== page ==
Today is the anniversary of the day that Rosa Parks made waves in Montgomery Alabama in 1955 by refusing to give up her seat on a bus to a white man. What Rosa did that day sparked a movement resulting from pressure that had been building for almost 100 years.
African Americans, who had been freed from slavery by Abraham Lincoln, were forced to endure a century of contempt, disdain and abuse from white Americans. Our society, although founded by men who rejected the concept of social classes, was maintaining a dual class existence and legally forcing people of color to live a servile existence.
This was wrong.
By the power and grace of God, this finally changed in America as a result of the boycotts, rallies, legal wranglings, and efforts of the Federal Courts and finally Congress. Although one may believe strongly in the sovereignty of the states, clearly the rights of United States citizens was being abridged by the actions and/or inaction of many of those states, and the Federal government needed to act.
When I contemplate these events, it always amazes me that human beings can be so incredibly dysfunctional. It certainly makes greater sense to me to see an individual here or there who is so stupid that they actually think they are superior to others. But to think that large swathes of our society would actually continue to look down on others because of a history that is over two generations old, and especially in a time following the horrors of Nazi Germany, that they could continue to look upon other humans as just wild cattle that had been let loose and whose status as free men and women had to be tolerated. How could our country reach this point?
I think the answer to [...]
Today will be the third (and final) week sitting in for Tim Albrecht at The Bean Walker Live on Des Moines Local Live/Mac's World Live. I have a number of interesting topics to share today, including the news about the possible Democratic opponent to Chuck Grassley, the Iowa Attorney General's plans for staff cuts, oddities, and of course we'll talk about Health Care Reform.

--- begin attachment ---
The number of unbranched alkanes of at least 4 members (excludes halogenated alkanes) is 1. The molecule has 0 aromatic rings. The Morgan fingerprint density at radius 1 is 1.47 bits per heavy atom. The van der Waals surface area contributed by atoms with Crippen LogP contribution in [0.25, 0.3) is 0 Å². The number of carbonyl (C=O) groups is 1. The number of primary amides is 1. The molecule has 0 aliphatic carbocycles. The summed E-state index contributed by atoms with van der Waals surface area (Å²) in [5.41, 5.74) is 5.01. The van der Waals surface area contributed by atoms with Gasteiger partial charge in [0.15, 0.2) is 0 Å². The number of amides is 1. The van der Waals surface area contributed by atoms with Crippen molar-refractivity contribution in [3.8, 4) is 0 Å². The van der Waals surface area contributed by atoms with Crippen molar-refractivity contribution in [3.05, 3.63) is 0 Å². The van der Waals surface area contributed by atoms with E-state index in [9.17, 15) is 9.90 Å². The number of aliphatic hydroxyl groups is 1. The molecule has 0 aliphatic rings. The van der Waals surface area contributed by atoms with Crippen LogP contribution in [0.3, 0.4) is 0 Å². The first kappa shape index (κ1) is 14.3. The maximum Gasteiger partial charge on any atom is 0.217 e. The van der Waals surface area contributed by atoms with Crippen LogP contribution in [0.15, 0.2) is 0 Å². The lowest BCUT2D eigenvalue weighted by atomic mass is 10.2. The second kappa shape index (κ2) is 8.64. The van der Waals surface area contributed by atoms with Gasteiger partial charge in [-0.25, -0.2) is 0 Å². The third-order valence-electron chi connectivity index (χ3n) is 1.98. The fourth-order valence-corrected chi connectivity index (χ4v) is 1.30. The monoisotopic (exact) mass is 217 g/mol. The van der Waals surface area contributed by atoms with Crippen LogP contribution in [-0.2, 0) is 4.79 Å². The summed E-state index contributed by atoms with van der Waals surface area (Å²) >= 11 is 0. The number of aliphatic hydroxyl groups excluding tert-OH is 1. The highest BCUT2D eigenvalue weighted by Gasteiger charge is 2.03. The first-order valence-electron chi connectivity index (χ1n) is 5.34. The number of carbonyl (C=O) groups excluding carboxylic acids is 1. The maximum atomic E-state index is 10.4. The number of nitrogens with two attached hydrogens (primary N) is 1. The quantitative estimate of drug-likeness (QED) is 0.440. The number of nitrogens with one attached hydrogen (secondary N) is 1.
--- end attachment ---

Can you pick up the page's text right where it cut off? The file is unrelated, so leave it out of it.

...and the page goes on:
I'm hoping to have a local heart surgeon join us to discuss some of the costs embedded in the current system, and talk about ways we can address those costs.
This week, once again, I will be hosting the internet rafio show The Bean Walker Live at Des Moines Local Live! The show airs Tuesday from 3:00 PM to 5:00 PM. During the first hour we will be talking about the Iowa Gubernatorial Candidate Forum this past weekend, the situation with the Iowa state budget, and Friday's CBO report on the benefits of Tort Reform. During the second hour, we will have Pastors Quintin Stieff and Dan Wentworth from Valley Church in West Des Moines to talk about a new program at Valley Church called "Love You Des Moines!".
Update! Link to podcast of today's show!
Last Tuesday (September 29), I hosted the second half of Tim Albrecht's program "The Bean Walker Live!" on Des Moines Local Live, and today begins 3 weeks of hosting the program in full while Tim concentrates on getting married!
On today's show, during the first hour I will have Shane Vander Hart from Serve Our Youth Network to share about the volunteer opportunities they have and how they cooperate with local government to impact the lives of high-risk kids in the Des Moines Metro area.
During the second hour [...]
Term limits have lately become a popular topic of conversation. When a lot of folks start getting fed up with what's happening in Washington, term limits are sometimes becomes strategy #1 for solving the problem. But it's like the idea of a flat tax or domestic drilling... it sounds good as a sound bite, but what does it really end up meaning, and why do we really think it's going to help?
Frankly, I was a big supporter of the idea some years ago (back when Neal Smith represented my US House district in Congress), but I have figured out that the reason I was such a big supporter was specifically because of Neal Smith. That is, I wanted him out of office, and term limits sounded like an easy way to accomplish it. It was a specific, tactical, selfish reason.
I certainly recognize that there are other reasons, some of which are compelling. Let's make a list, shall we?
I don't like the person who's currently my (legislator, governor, etc.). From my own party, I've heard activists actually say "How else do we get rid of Tom Harkin (Senator from Iowa)?". Wow, so then what happens when we get someone in office who we actually like? You can't have it both ways... implementing term limits is not the way to move your agenda forward. Term limits will likely cause us more difficulty in moving the agenda forward. What you need is to bring candidates who can win elections.
Two terms (or one, or three, whatever the number of the month is) are enough for anyone to accomplish what they need to accomplish. If the purpose of sending someone to represent us in Washington or our state capital is to accomplish some singular thing, this might actually make sense. But the purpose of the legislatures includes doing a good deal of work that must be [...]